An investigation conducted by the 16 media houses across the globe, led by the Washington Post revealed the unlawful digital surveillance employed by the Governments to spy on its journalists, judges, opposition party leaders and activists.
Named after the software used by the government for surveillance, “The Pegasus Project” disclosed the intricate details of one of the biggest attacks on global democracy.
What is Pegasus?
Pegasus is a spyware that can be used to hack into the devices of an individual and gather the information and send it to another entity. Developed by the Israeli firm NSO Group, the software can be installed on any mobile phone. Pegasus was initially an effective tool to combat terror and crime.
Pegasus software can be infiltrated into the target device through the shortcomings of commonly used apps or via malicious links sent as messages. Advanced technology has also enabled ‘zero click’ attacks. The aftermath of a successful attack follows the transfer of all data from the target to the attacker.
One license of Pegasus costs 7-8 million dollars and can be used on 50 phones. Since it is not mass surveillance the spyware has separate individuals appointed to manually go through the data. The software provides complete access to keystrokes, messages, control of the camera and microphone.
Threat to democracy
The problem arose when the software was used by the governments for surveillance of activists, journalists and eminent members of the society for their political purpose and gains. The Independent forensic report disclosed by the project revealed names of 40 Indian journalists under the scanner. It included journalists from prominent media houses such as Hindustan Times, the Hindu, Indian Express, Network18 the Wire.
The pegasus software can only be used by the clients of NSO and the NSO firm only has governments as its clients. The suspicions that the Indian government is behind the surveillance, further strengthened by the list of the journalists attacked, who have always been critical of the regime.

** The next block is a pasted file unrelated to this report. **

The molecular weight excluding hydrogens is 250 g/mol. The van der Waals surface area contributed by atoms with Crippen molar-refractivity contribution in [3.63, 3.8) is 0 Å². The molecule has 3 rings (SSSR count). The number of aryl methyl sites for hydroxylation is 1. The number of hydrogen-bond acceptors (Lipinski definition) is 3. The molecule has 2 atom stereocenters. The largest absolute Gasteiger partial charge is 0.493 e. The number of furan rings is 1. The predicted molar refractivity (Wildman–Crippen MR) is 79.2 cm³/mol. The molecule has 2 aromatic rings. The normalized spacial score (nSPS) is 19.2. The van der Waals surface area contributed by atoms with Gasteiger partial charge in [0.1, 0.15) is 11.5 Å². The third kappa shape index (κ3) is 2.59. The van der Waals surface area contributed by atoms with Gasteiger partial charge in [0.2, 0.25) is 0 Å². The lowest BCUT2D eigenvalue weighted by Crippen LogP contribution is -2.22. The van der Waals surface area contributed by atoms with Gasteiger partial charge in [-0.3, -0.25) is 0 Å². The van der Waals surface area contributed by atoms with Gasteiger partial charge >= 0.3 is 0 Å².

Further reports revealed the possibilities of the leader of the opposition Rahul Gandhi’s name in the list of phones being surveilled. The other prominent names include election strategist Prashant Kishore, former election commissioner Ashok Lavasa, BJP ministers Ashwini Vaishnav and Prahlad Patel. The opposition leaders and other politicians condemning the state surveillance demand a Joint Parliament Committee to probe into the matter. The time frame ranges from 2017-19 that might indicate the surveillance of the many activists involved in the anti-CAA protests.
Meanwhile, the centre denied its role in the ‘snoopgate’ issue and pointed out the research by the consortium of media houses to be poorly conducted without due diligence. The centre also denied its role in pegasus when the WhatsApp hack story broke out in 2019.
Possible use to topple the governments
The Congress alleged the Israeli spyware could also be used to topple the government besides surveilling individuals. This was backed by referring to the defection in Karnataka and Madhya Pradesh elections. Senior Karnataka politician and then Chief Minister H.D.Kumaraswamy and his aides would have been potential targets in 2019, the same year when the Congress-JDS government was pulled down and the BJP came into power.
Rumours on the internet pulled in former CJI Ranjan Gogoi who gave favourable decisions towards the centre and was rewarded with a Rajya Sabha seat, to be one of the victims of pegasus.